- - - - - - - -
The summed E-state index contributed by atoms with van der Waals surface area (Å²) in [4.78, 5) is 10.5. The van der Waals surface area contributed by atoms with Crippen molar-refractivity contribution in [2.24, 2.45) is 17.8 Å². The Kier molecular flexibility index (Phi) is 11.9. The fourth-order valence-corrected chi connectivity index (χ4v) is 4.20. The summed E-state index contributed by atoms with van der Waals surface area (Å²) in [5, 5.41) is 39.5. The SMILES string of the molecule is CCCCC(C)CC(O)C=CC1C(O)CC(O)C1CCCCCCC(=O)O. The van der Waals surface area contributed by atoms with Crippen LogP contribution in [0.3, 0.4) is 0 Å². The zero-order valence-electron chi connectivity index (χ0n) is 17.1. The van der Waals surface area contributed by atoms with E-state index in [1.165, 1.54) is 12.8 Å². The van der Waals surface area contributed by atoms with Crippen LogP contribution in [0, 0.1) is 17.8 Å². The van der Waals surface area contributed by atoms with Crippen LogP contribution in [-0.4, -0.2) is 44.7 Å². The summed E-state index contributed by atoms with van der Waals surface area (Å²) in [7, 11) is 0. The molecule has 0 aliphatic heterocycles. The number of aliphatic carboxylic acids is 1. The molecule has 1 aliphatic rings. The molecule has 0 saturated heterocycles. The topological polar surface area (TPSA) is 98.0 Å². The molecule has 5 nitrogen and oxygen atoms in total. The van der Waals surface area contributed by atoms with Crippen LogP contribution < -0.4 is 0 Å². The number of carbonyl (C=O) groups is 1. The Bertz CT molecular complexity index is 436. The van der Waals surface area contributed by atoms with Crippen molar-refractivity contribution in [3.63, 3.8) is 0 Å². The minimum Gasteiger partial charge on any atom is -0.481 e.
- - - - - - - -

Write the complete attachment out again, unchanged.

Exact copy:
The summed E-state index contributed by atoms with van der Waals surface area (Å²) in [4.78, 5) is 10.5. The van der Waals surface area contributed by atoms with Crippen molar-refractivity contribution in [2.24, 2.45) is 17.8 Å². The Kier molecular flexibility index (Phi) is 11.9. The fourth-order valence-corrected chi connectivity index (χ4v) is 4.20. The summed E-state index contributed by atoms with van der Waals surface area (Å²) in [5, 5.41) is 39.5. The SMILES string of the molecule is CCCCC(C)CC(O)C=CC1C(O)CC(O)C1CCCCCCC(=O)O. The van der Waals surface area contributed by atoms with Crippen LogP contribution in [0.3, 0.4) is 0 Å². The zero-order valence-electron chi connectivity index (χ0n) is 17.1. The van der Waals surface area contributed by atoms with E-state index in [1.165, 1.54) is 12.8 Å². The van der Waals surface area contributed by atoms with Crippen LogP contribution in [0, 0.1) is 17.8 Å². The van der Waals surface area contributed by atoms with Crippen LogP contribution in [-0.4, -0.2) is 44.7 Å². The summed E-state index contributed by atoms with van der Waals surface area (Å²) in [7, 11) is 0. The molecule has 0 aliphatic heterocycles. The number of aliphatic carboxylic acids is 1. The molecule has 1 aliphatic rings. The molecule has 0 saturated heterocycles. The topological polar surface area (TPSA) is 98.0 Å². The molecule has 5 nitrogen and oxygen atoms in total. The van der Waals surface area contributed by atoms with Crippen LogP contribution < -0.4 is 0 Å². The number of carbonyl (C=O) groups is 1. The Bertz CT molecular complexity index is 436. The van der Waals surface area contributed by atoms with Crippen molar-refractivity contribution in [3.63, 3.8) is 0 Å². The minimum Gasteiger partial charge on any atom is -0.481 e.